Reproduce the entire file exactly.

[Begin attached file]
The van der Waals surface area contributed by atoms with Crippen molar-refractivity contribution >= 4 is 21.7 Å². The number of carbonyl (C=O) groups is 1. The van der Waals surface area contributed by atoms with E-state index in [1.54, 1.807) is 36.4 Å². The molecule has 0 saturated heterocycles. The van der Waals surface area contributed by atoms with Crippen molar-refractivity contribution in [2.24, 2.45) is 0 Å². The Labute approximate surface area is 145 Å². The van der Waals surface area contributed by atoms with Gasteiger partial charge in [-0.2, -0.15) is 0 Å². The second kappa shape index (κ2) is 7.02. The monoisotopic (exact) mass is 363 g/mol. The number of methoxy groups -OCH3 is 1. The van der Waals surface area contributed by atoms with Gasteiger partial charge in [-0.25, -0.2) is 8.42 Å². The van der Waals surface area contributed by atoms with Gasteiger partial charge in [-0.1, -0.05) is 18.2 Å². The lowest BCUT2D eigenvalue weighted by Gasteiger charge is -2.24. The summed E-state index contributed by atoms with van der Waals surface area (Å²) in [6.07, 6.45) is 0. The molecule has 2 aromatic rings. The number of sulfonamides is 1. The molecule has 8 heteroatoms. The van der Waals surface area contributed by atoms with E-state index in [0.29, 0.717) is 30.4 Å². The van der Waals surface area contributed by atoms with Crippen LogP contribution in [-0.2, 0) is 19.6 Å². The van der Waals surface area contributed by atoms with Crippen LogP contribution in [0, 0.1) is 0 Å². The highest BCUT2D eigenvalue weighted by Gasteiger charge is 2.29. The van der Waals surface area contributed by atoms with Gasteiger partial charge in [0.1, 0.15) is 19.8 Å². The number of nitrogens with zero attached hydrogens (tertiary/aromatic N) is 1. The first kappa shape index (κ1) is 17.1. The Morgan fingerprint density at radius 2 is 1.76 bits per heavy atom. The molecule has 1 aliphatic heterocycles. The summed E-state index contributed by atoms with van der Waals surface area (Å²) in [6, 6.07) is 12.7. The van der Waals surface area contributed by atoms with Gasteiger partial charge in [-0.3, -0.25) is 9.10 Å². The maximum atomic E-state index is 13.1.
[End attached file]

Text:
The van der Waals surface area contributed by atoms with Crippen molar-refractivity contribution >= 4 is 21.7 Å². The number of carbonyl (C=O) groups is 1. The van der Waals surface area contributed by atoms with E-state index in [1.54, 1.807) is 36.4 Å². The molecule has 0 saturated heterocycles. The van der Waals surface area contributed by atoms with Crippen molar-refractivity contribution in [2.24, 2.45) is 0 Å². The Labute approximate surface area is 145 Å². The van der Waals surface area contributed by atoms with Gasteiger partial charge in [-0.2, -0.15) is 0 Å². The second kappa shape index (κ2) is 7.02. The monoisotopic (exact) mass is 363 g/mol. The number of methoxy groups -OCH3 is 1. The van der Waals surface area contributed by atoms with Gasteiger partial charge in [-0.25, -0.2) is 8.42 Å². The van der Waals surface area contributed by atoms with Gasteiger partial charge in [-0.1, -0.05) is 18.2 Å². The lowest BCUT2D eigenvalue weighted by Gasteiger charge is -2.24. The summed E-state index contributed by atoms with van der Waals surface area (Å²) in [6.07, 6.45) is 0. The molecule has 2 aromatic rings. The number of sulfonamides is 1. The molecule has 8 heteroatoms. The van der Waals surface area contributed by atoms with E-state index in [0.29, 0.717) is 30.4 Å². The van der Waals surface area contributed by atoms with Crippen LogP contribution in [-0.2, 0) is 19.6 Å². The van der Waals surface area contributed by atoms with Crippen LogP contribution in [0, 0.1) is 0 Å². The highest BCUT2D eigenvalue weighted by Gasteiger charge is 2.29. The van der Waals surface area contributed by atoms with Gasteiger partial charge in [0.1, 0.15) is 19.8 Å². The number of nitrogens with zero attached hydrogens (tertiary/aromatic N) is 1. The first kappa shape index (κ1) is 17.1. The Morgan fingerprint density at radius 2 is 1.76 bits per heavy atom. The molecule has 1 aliphatic heterocycles. The summed E-state index contributed by atoms with van der Waals surface area (Å²) in [6, 6.07) is 12.7. The van der Waals surface area contributed by atoms with Gasteiger partial charge in [-0.3, -0.25) is 9.10 Å². The maximum atomic E-state index is 13.1.